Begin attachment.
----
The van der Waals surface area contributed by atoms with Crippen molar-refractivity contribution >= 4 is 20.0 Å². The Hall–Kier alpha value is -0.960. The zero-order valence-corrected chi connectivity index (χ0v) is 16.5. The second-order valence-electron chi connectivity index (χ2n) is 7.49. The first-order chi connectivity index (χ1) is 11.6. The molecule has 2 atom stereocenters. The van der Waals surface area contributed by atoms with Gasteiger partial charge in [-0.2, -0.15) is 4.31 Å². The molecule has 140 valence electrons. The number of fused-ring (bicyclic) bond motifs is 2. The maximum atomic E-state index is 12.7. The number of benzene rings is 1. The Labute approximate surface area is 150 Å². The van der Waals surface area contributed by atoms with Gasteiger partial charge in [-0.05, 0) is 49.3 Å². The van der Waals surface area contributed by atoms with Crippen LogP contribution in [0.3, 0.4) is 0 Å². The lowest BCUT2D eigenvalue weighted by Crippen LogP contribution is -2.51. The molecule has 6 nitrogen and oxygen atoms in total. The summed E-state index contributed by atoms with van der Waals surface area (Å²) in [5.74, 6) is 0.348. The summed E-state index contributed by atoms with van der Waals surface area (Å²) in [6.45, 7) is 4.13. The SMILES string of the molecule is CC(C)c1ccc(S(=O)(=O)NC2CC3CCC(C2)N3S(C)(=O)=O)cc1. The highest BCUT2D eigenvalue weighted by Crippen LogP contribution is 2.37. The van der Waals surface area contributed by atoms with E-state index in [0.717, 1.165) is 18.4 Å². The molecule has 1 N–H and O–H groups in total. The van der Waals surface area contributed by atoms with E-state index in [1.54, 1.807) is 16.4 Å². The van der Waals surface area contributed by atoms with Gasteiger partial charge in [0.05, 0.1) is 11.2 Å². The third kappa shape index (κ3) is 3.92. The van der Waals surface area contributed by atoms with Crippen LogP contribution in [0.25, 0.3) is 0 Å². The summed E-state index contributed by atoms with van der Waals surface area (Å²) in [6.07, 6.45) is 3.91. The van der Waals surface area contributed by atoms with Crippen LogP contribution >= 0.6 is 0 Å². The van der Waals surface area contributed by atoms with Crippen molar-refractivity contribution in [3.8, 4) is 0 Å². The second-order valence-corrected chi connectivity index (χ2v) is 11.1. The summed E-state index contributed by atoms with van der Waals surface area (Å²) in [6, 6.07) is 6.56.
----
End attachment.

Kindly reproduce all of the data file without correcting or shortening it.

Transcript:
The van der Waals surface area contributed by atoms with Crippen molar-refractivity contribution >= 4 is 20.0 Å². The Hall–Kier alpha value is -0.960. The zero-order valence-corrected chi connectivity index (χ0v) is 16.5. The second-order valence-electron chi connectivity index (χ2n) is 7.49. The first-order chi connectivity index (χ1) is 11.6. The molecule has 2 atom stereocenters. The van der Waals surface area contributed by atoms with Gasteiger partial charge in [-0.2, -0.15) is 4.31 Å². The molecule has 140 valence electrons. The number of fused-ring (bicyclic) bond motifs is 2. The maximum atomic E-state index is 12.7. The number of benzene rings is 1. The Labute approximate surface area is 150 Å². The van der Waals surface area contributed by atoms with Gasteiger partial charge in [-0.05, 0) is 49.3 Å². The van der Waals surface area contributed by atoms with Crippen LogP contribution in [0.3, 0.4) is 0 Å². The lowest BCUT2D eigenvalue weighted by Crippen LogP contribution is -2.51. The molecule has 6 nitrogen and oxygen atoms in total. The summed E-state index contributed by atoms with van der Waals surface area (Å²) in [5.74, 6) is 0.348. The summed E-state index contributed by atoms with van der Waals surface area (Å²) in [6.45, 7) is 4.13. The SMILES string of the molecule is CC(C)c1ccc(S(=O)(=O)NC2CC3CCC(C2)N3S(C)(=O)=O)cc1. The highest BCUT2D eigenvalue weighted by Crippen LogP contribution is 2.37. The van der Waals surface area contributed by atoms with E-state index in [0.717, 1.165) is 18.4 Å². The molecule has 1 N–H and O–H groups in total. The van der Waals surface area contributed by atoms with E-state index in [1.54, 1.807) is 16.4 Å². The van der Waals surface area contributed by atoms with Gasteiger partial charge in [0.05, 0.1) is 11.2 Å². The third kappa shape index (κ3) is 3.92. The van der Waals surface area contributed by atoms with Crippen LogP contribution in [0.25, 0.3) is 0 Å². The summed E-state index contributed by atoms with van der Waals surface area (Å²) in [6.07, 6.45) is 3.91. The van der Waals surface area contributed by atoms with Crippen LogP contribution >= 0.6 is 0 Å². The van der Waals surface area contributed by atoms with Crippen molar-refractivity contribution in [3.8, 4) is 0 Å². The second-order valence-corrected chi connectivity index (χ2v) is 11.1. The summed E-state index contributed by atoms with van der Waals surface area (Å²) in [6, 6.07) is 6.56.